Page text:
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Impeachment news roundup: Oct. 1

The latest on the impeachment inquiry

The Capitol dome is frame by a protest sign as a coalition of progressive activist groups rallies at the Capitol for Congress to impeach President Trump. (Caroline Brehman/CQ Roll Call file photo)
The Capitol dome is frame by a protest sign as a coalition of progressive activist groups rallies at the Capitol for Congress to impeach President Trump. (Caroline Brehman/CQ Roll Call file photo)
  • Don’t ask me: Ex-White House Counsel Don McGahn asked a judge Tuesday to dismiss the House Judiciary Committee’s lawsuit to compel his testimony related to the Mueller investigation. He argues, in part, that Congress should enforce subpoenas against the executive branch not through the courts but with other tools — “chiefly legislation and appropriation.”
  • Let’s talk: President Donald Trump on Tuesday said he wants to “interview” the whistleblower who prompted House Democrats to launch a formal impeachment inquiry, but federal laws offer the intelligence community official protection and polls show the president’s attempts to discredit that person is failing.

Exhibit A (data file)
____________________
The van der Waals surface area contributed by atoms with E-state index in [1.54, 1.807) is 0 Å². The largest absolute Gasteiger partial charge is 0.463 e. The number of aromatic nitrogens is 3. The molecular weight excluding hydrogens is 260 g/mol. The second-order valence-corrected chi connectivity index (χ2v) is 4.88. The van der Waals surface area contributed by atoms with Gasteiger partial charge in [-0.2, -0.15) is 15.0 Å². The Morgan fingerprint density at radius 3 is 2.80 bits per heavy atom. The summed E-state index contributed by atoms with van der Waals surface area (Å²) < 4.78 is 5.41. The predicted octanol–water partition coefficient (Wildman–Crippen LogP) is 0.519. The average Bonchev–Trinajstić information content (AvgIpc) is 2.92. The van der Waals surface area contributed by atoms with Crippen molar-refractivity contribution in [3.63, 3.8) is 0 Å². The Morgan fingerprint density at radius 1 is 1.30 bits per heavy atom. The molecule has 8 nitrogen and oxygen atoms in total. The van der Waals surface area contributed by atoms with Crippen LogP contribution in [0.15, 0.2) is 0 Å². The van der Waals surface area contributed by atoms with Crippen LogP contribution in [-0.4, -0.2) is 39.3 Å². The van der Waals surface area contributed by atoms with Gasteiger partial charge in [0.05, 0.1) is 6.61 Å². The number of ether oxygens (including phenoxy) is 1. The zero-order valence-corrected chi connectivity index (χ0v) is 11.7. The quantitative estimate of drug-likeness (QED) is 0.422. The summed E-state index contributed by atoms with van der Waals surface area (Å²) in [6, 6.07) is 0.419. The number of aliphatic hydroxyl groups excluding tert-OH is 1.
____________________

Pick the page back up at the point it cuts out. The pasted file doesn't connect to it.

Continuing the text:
• Significant concerns: Secretary of State Mike Pompeo told House committee chairs Tuesday that requests to depose five current and former State Department officials in the Ukraine probe raised “significant legal and procedural concerns” and are “an attempt to intimidate, bully, and treat improperly” those officials.

  • Out of business: In what appears to be an attempt to direct attention to the business dealings of former Vice President Joe Biden’s family, Sen. John Kennedy said Tuesday he would be introducing a bill designed to block immediate family members of lawmakers, Cabinet officials, the president and vice president from doing significant business in Ukraine. “The Ukraine government is historically corrupt, which is one way Russia exerts influence there,” the Louisiana Republican said in a statement. “It is hard to know who to believe or trust, though I hope President Zelensky will chart a new, more ethical course. Senior members of our government should not be a part of, or seen to be a part of, this conduct. That hurts America, and it hurts the good people of Ukraine with whom the American people stand.”

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